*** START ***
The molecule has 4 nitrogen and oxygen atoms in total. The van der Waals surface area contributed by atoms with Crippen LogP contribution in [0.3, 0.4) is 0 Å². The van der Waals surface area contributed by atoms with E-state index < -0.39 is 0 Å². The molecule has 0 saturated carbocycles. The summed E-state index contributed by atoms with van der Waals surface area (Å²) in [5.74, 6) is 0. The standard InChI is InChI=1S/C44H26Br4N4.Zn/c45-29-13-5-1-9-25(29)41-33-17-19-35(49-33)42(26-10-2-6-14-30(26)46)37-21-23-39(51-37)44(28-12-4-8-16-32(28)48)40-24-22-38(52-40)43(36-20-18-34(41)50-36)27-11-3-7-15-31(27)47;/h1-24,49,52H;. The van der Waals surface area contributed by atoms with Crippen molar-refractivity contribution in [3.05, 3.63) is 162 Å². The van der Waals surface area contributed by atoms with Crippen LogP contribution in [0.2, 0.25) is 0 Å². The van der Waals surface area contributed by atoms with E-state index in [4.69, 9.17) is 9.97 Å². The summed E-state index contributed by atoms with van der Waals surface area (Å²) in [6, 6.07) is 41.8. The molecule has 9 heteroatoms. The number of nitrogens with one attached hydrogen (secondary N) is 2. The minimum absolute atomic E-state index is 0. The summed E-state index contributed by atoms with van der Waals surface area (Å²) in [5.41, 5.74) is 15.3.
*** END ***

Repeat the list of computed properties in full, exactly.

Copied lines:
The molecule has 4 nitrogen and oxygen atoms in total. The van der Waals surface area contributed by atoms with Crippen LogP contribution in [0.3, 0.4) is 0 Å². The van der Waals surface area contributed by atoms with E-state index < -0.39 is 0 Å². The molecule has 0 saturated carbocycles. The summed E-state index contributed by atoms with van der Waals surface area (Å²) in [5.74, 6) is 0. The standard InChI is InChI=1S/C44H26Br4N4.Zn/c45-29-13-5-1-9-25(29)41-33-17-19-35(49-33)42(26-10-2-6-14-30(26)46)37-21-23-39(51-37)44(28-12-4-8-16-32(28)48)40-24-22-38(52-40)43(36-20-18-34(41)50-36)27-11-3-7-15-31(27)47;/h1-24,49,52H;. The van der Waals surface area contributed by atoms with Crippen molar-refractivity contribution in [3.05, 3.63) is 162 Å². The van der Waals surface area contributed by atoms with Crippen LogP contribution in [0.2, 0.25) is 0 Å². The van der Waals surface area contributed by atoms with E-state index in [4.69, 9.17) is 9.97 Å². The summed E-state index contributed by atoms with van der Waals surface area (Å²) in [6, 6.07) is 41.8. The molecule has 9 heteroatoms. The number of nitrogens with one attached hydrogen (secondary N) is 2. The minimum absolute atomic E-state index is 0. The summed E-state index contributed by atoms with van der Waals surface area (Å²) in [5.41, 5.74) is 15.3.